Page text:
Make your own free website on Tripod.com

INTEGRATED PEST MANAGEMENT

Integrated Pest Management (IPM) is the process of using multiple building management functions in order to work together to achieve the following objectives:
1. Inspection and Monitoring:
A complete inspection of your home or business should be done in early spring and mid- fall. Make this part of your spring and fall cleaning. You should be looking for conducive conditions as well as signs of pest infestations.
2. Short Term Solutions:
This usually requires the use of pesticides or traps. The purpose is to immediately reduce or eliminate any pest infestations right away. The goal of IPM is to reduce the amount of pesticides used, and their toxicity. Therefore, with the inspection, the areas of infestation can be found and pesticides can be introduced in only the areas where they will be most effective and not in areas that will be ineffective. SEE PESTICIDE FORMULATIONS for more information on pesticide usage.
3. Long Term Solutions:
Long term solutions are the key to making IPM work. These solutions use other building functions to reduce the conditions that would lead to infestations (conducive conditions). These are determined during the inspection and monitoring step and include the following areas of building management.

Solid Waste Management

This involves proper management of the disposal of your garbage. Things to look for include, but are not limited to:
1. Keeping the garbage inside from overflowing and spilling. This also includes keeping the lid as airtight as possible.
2. Keeping the garbage outside from overflowing and spilling. This also includes keeping the lid as airtight as possible. If overflowing is a regular problem, then you should consider more frequent garbage pickup, if possible, or increasing the number of garbage cans or size of dumpsters.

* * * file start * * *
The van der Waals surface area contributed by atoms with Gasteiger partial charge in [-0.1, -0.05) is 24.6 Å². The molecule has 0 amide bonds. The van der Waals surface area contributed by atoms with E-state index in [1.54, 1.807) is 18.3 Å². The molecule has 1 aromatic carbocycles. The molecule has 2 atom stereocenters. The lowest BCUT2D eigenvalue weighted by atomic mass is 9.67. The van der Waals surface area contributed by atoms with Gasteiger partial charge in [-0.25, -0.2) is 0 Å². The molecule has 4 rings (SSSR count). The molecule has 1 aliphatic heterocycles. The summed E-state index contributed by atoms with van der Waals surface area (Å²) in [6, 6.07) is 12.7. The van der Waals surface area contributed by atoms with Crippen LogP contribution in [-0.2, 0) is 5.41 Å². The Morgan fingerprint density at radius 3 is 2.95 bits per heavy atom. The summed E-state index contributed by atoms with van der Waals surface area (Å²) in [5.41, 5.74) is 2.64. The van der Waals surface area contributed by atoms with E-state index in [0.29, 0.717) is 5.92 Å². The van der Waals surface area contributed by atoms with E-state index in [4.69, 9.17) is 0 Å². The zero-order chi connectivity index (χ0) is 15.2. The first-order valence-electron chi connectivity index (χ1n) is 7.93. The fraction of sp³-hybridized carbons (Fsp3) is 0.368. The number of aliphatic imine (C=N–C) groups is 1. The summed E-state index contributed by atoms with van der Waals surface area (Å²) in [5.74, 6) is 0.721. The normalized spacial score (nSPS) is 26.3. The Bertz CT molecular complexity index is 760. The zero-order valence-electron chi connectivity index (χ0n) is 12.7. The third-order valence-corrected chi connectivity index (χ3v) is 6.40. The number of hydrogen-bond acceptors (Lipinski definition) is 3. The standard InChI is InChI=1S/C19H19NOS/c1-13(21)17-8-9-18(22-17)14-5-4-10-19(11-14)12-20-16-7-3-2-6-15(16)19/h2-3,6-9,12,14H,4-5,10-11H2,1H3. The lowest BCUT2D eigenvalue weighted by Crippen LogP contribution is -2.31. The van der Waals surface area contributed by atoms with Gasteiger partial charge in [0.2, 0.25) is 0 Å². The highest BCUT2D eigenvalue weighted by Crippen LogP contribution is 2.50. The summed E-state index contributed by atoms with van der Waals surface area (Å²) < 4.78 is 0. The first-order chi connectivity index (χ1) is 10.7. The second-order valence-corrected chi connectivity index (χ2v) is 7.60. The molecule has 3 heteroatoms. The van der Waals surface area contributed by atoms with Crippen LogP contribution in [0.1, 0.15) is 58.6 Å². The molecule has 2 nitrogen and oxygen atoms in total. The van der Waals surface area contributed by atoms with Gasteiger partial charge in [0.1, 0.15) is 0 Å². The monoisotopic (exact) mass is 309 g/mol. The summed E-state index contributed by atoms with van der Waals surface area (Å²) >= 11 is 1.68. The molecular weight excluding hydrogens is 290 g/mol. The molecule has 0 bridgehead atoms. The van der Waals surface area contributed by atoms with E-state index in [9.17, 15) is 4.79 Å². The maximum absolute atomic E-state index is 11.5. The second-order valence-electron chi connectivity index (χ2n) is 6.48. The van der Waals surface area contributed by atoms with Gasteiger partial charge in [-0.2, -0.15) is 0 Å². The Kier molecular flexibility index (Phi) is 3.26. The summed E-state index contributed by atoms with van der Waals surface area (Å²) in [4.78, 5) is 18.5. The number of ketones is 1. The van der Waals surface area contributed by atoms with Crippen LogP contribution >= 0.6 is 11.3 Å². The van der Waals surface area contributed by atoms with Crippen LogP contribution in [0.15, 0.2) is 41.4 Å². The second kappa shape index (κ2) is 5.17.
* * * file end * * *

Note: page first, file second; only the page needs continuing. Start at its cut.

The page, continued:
3. Moving the outside garbage as far from the structure as possible. In a house, this may mean moving the garbage to an outside bin (preferably one that itself can be closed and latched). In a structure that relies on dumpsters, consider moving it to the other side of the parking lot or driveway.

Landscape Modification

This involves making sure that there is no vegetation growing against the outside of the structure as well as no trees overhanging the roof. You should also make sure the grade is below the siding and leading away from the structure, which allows rainwater to drain away from the structure. In some structures, usually built into a hill, drains may need to be installed to make sure the water does not run towards the foundation.

Structural Modifications - Exclusionary Steps

This involves removing possible entry points of various pests. This may involve sealing cracks in foundations, siding, soffets, facia boards, around windows, doors, and vents, installing screening, usually at least 20 mesh in size, around windows, doors, and vents. To keep mice, rats, and bats out, all openings 1/4 inch or larger needs to be sealed. Be careful, however, not to prevent proper ventilation during this process.

Sanitation

Sanitation is a key aspect of IPM. Poor or inadequate sanitation can provide food, water, and shelter to a large variety of pests. Sanitation includes:
1. Cleaning all food and refuse spillage as soon as possible.